Is your sunscreen a Coral killer?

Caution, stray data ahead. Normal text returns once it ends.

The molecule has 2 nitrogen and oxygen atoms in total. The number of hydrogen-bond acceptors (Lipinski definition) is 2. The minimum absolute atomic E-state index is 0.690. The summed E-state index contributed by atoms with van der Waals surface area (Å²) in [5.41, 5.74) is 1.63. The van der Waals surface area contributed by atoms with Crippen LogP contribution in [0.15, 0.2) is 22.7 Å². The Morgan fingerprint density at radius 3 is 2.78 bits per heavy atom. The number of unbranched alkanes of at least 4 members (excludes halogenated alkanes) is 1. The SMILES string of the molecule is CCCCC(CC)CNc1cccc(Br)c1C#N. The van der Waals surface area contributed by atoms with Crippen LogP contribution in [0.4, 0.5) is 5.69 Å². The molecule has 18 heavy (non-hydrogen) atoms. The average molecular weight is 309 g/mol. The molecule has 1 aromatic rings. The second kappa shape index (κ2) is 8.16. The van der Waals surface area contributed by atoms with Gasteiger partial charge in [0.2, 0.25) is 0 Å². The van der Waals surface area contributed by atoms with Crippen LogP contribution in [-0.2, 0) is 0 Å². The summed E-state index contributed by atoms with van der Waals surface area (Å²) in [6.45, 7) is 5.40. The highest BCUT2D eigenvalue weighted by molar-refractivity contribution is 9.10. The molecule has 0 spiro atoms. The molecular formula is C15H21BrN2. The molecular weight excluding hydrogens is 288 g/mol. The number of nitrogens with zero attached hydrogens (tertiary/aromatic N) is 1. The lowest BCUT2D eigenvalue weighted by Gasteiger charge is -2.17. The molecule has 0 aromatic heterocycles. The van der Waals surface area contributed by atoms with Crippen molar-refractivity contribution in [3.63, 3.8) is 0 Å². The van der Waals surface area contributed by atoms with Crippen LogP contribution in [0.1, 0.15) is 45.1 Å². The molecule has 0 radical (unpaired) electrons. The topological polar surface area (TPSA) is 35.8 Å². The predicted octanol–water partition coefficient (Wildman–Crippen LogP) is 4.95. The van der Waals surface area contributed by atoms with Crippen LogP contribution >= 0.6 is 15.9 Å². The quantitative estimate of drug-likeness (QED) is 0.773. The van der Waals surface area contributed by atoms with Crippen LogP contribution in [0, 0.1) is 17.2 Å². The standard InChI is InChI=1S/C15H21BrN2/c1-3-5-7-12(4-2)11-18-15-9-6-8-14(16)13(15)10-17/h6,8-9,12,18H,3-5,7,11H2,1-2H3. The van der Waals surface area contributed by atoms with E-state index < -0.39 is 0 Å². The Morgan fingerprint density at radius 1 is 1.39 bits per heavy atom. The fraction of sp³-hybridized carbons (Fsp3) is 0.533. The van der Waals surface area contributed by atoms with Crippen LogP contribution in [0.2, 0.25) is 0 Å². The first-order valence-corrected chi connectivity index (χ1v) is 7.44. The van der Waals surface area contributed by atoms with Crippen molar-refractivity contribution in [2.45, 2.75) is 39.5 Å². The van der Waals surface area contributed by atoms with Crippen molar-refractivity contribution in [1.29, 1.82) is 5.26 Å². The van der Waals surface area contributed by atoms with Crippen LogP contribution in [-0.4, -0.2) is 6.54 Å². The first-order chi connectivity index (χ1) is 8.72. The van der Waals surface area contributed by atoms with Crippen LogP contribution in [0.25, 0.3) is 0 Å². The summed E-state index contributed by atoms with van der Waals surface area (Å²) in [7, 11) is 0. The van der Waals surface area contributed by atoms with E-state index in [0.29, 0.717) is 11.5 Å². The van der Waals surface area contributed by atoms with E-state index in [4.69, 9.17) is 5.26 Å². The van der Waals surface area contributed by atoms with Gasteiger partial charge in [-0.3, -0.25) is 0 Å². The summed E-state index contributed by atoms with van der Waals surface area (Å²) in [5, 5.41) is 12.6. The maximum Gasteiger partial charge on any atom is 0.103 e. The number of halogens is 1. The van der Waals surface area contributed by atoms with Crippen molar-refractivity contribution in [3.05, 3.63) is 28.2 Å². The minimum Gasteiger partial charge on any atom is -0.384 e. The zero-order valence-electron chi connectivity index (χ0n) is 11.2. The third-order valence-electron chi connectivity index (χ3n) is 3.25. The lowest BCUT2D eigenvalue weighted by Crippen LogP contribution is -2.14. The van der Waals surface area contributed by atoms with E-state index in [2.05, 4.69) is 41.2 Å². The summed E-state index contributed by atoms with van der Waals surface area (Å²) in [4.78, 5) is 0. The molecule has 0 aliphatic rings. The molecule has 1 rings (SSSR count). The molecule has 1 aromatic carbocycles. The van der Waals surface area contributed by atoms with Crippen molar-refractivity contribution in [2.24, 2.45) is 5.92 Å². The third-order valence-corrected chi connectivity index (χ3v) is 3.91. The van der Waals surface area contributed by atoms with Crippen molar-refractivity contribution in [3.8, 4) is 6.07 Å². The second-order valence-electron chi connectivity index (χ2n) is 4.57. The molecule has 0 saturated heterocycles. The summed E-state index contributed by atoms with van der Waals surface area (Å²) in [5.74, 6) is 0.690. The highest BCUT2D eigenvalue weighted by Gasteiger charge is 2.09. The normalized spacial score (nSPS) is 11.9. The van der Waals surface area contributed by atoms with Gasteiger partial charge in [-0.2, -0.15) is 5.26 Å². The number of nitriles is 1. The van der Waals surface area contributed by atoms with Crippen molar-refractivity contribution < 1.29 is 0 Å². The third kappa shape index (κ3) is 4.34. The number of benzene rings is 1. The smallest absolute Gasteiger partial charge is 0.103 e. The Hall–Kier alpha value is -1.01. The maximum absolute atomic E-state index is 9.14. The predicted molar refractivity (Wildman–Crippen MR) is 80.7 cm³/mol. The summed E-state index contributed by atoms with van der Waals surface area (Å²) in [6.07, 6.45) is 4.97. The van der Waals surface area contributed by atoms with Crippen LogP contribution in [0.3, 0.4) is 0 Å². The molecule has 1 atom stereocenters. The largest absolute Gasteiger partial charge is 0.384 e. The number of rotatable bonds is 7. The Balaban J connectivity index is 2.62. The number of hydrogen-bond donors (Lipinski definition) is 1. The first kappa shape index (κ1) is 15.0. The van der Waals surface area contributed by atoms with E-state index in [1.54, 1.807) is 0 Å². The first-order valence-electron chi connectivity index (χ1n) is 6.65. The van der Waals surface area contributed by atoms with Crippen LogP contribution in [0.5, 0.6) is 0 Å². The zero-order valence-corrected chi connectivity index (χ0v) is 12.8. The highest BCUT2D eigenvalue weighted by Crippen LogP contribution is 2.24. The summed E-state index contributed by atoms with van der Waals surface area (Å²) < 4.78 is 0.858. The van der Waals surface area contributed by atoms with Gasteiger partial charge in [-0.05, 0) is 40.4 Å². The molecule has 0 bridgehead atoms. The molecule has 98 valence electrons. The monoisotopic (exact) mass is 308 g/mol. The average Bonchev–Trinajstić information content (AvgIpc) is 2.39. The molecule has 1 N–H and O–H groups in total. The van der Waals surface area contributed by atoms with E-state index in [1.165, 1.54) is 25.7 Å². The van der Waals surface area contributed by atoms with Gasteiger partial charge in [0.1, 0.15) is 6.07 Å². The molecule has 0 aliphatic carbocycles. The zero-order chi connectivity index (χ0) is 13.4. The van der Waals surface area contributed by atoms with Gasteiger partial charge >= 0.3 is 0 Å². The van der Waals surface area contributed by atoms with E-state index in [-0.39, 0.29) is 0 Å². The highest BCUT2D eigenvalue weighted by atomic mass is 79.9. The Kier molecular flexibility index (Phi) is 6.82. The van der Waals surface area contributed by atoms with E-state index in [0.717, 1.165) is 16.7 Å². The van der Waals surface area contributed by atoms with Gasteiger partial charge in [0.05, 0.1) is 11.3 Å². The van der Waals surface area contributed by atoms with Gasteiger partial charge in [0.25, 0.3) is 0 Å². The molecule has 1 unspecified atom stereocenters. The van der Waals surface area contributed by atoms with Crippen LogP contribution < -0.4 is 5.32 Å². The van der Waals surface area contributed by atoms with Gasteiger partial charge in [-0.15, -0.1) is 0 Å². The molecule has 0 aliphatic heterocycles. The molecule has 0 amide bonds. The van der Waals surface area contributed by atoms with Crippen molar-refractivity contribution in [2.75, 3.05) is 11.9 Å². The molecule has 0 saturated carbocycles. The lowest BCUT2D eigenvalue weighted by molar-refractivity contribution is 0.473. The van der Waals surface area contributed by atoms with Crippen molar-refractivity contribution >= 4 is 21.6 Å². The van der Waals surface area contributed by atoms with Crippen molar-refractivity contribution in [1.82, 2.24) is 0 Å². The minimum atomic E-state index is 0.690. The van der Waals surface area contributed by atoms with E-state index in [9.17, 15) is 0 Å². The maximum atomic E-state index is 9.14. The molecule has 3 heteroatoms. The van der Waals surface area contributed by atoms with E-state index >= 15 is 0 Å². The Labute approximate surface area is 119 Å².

In addition to the pernicious effects of global warming on Marine ecosystems, chemicals in sunscreens and other skin-care products have been detected in Marine and freshwater recreation areas, where they accumulate and degrade into toxic substances in aquatic animals.Experiments in multiple seas have shown that even very small amounts of sunscreen can trigger a lot of coral slime to seep out within 18 to 48 hours and cause the corals to completely bleach within 96 hours.When it comes to coral bleaching, it comes down to the environment in which the corals live, and it’s the algae that live in symbiosis with the polyps. These algae have different pigments to make the beautiful corals, and coral bleaching is the result of these symbiosis algae leaving the coral.What we call twig-like corals are actually made up of large numbers of dead polyps, living polyps attached to them, and symbiotic algae.The carcasses of polyps are the limestone skeletons that the polyps secrete as they grow.Individual polyps are bonded to each other by connective material and live in colonies for generations, and when the last generation dies, the new generation continues to breed on their remains.Over time, generations of polyps continue to grow, forming a beautiful landscape in the sea.In this process, symbiotic algae, which provide the polyps with energy, play an important role.Polyps produce waste products such as carbon dioxide, nitrogen and phosphorus during their metabolism. These waste products, which are useless to the polyps, are the raw materials needed by symbiotic algae to carry out photosynthesis.In return, they receive the algae that the polyps nourish, which in turn provide the polyps with oxygen and readily digestible nutrients such as glucose, glycerin and amino acids.These symbiotic algae are sensitive to changes in the water environment, and can’t function properly when the water heats up, pollution and species change. They can even produce substances harmful to coral polyps.As a result, the corals and the symbiotic algae separate from each other, and the polyps’ energy source disappears, resulting in a “blackout” that prevents the polyps from surviving and dying.Without the pigment-rich algae, the coral slowly reverts to the limestone’s original whiteness, known as coral bleaching.Scientists are now on the move, not only analyzing data on Marine environments and populations in the lab, but also planting corals in the sea.The job is known as the “ecological restoration” coral reefs, starting from the concept of an ecosystem, kind of coral are just the first step of the second will add many biological function class, to help severely damaged the coral reef area better and faster to restore the ecological environment, at the same time to accumulate more scientific research data, for the research of Marine ecological environment protection to provide a large number of rich information.In a completely natural state, the recovery cycle of a stony coral community is about 10-15 years, which is a rather slow process, and when the number of coral reefs in the ocean declines to a certain extent, desertification will occur.Is protecting coral just to recreate the beauty of the sea floor?The answer, of course, is no.Corals are not just underwater vases to look at.Known as the “tropical rainforests of the sea” and the “Great Wall of the sea” in the underwater world, coral reefs are considered to be one of the oldest and most colorful ecosystems on earth.Coral reefs make up less than 0.25 per cent of the world’s oceans, but support a quarter of all Marine species and provide food and breeding grounds for many fish.When corals die, so do the plants and animals that live on coral reefs. Red, brown and green algae take their place, plankton blooms, water quality deteriorates, and entire ecosystems are destroyed.Corals also protect shorelines from wind and waves.A healthy coral reef can absorb more than 90 percent of waves, so protecting corals is actually protecting us.Source: Science